Why did you choose to come to Bowdoin?
I chose to come to Bowdoin because it was similar to my high school in so many ways and also different in other ways. Bowdoin is similar to my high school in the way that the class sizes are smaller, ensuring the student to faculty ratio remains small as well. Ultimately, this reassured me that I would not simply be an ID number but would be distinguished and recognized on a personal level from other students. Additionally, I was attracted to Bowdoin because, unlike my high school, there was less academic competition between students and people were more willing to help each other out.
Why did you choose your major?
Coming from a family with a history of Alzheimer's disease, I decided as a senior in high school that I wanted to pursue an academic career that would provide me with a better understanding of this debilitating disease. During my second visit to Bowdoin for the Bowdoin Experience Weekend, I met two professors in the Neuroscience Program: Seth Ramus and Patsy Dickinson. I was intrigued by the possibility of working closely with faculty members to conduct new and innovative work. They also told me about the Howard Hughes Medical Institute grant that the department receives to support and encourage under-represented groups to pursue a career in the biological sciences. I chose to pursue neuroscience as my major ultimately because of the combination of my personal interest and being intrigued by the research opportunities here at Bowdoin.
What has been a course you especially enjoyed at Bowdoin?
I especially enjoyed Improvisation with Gretchen Berg in the Department of Theater and Dance. One of my most memorable moments was when our class implemented "The Happening" in the Hawthorne-Longfellow Library. The goal of the assignment was to disrupt the daily, quiet affairs of the library. So, as a class we built tents in the middle of the floor, yelled, played board games, knocked over books and created other disruptive activities. It was amazing to see other students, who had no idea of what was "Happening," react. Being able to challenge the structures of normalcy in a classroom environment was a great experience.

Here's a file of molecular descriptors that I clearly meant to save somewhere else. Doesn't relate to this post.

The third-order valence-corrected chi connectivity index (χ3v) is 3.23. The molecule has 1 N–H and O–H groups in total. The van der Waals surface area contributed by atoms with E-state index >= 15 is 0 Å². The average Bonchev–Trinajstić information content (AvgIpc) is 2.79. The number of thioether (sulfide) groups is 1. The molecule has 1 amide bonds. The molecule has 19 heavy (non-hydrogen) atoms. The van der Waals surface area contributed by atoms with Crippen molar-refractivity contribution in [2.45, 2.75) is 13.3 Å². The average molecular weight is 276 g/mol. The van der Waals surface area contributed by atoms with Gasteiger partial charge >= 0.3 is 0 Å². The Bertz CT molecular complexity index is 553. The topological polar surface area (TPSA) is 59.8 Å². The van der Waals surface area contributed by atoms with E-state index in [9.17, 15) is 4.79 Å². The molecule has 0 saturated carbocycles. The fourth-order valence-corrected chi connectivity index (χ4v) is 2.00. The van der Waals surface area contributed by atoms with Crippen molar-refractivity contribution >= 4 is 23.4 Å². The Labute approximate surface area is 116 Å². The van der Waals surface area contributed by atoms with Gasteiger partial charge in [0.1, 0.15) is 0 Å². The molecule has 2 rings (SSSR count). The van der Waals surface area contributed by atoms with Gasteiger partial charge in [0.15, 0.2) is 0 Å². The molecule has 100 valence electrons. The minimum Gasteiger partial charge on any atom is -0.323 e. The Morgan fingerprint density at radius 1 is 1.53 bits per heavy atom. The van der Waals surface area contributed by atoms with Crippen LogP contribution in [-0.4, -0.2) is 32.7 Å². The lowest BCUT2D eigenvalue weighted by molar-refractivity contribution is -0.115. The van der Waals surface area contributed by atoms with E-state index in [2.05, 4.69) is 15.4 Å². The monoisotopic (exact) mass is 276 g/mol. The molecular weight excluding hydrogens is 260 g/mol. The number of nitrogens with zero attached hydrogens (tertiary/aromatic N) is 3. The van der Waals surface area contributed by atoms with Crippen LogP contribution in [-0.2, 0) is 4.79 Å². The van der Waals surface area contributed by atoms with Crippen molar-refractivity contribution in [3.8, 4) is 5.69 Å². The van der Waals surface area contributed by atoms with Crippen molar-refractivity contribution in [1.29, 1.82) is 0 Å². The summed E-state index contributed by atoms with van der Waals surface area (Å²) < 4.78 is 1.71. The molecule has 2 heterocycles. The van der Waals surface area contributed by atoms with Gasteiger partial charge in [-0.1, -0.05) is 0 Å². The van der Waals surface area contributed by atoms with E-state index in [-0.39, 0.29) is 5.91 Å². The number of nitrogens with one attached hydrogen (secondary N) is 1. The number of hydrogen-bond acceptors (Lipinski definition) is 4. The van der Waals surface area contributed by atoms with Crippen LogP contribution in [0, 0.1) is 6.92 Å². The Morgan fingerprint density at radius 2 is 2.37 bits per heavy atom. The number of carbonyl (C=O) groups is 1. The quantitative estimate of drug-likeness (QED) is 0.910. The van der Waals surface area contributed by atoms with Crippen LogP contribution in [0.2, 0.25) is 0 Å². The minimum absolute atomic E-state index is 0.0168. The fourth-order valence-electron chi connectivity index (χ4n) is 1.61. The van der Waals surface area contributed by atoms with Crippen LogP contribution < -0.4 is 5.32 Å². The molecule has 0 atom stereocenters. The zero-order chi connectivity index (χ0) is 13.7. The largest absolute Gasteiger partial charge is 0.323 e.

What professor or professors have especially inspired you during your time at Bowdoin?
Professor Seth Ramus in the psychology and neuroscience departments has inspired me throughout my Bowdoin career. As I mentioned before, I met Professor Ramus during my second visit to Bowdoin. He has helped me in a plethora of ways including, but not limited to, obtaining two summer internships at the National Institutes of Health and providing guidance during course selection periods. And he has been pivotal in strengthening my scientific writing. Professor Ramus also afforded me the opportunity to do an Honors Project where we examine the role of the hippocampus in "episodic-like" memory in rats. I am extremely grateful for having the privilege to work with Professor Ramus throughout my Bowdoin career. Additionally, the entire neuroscience faculty has presented me a challenging experience that has made me a better scientist.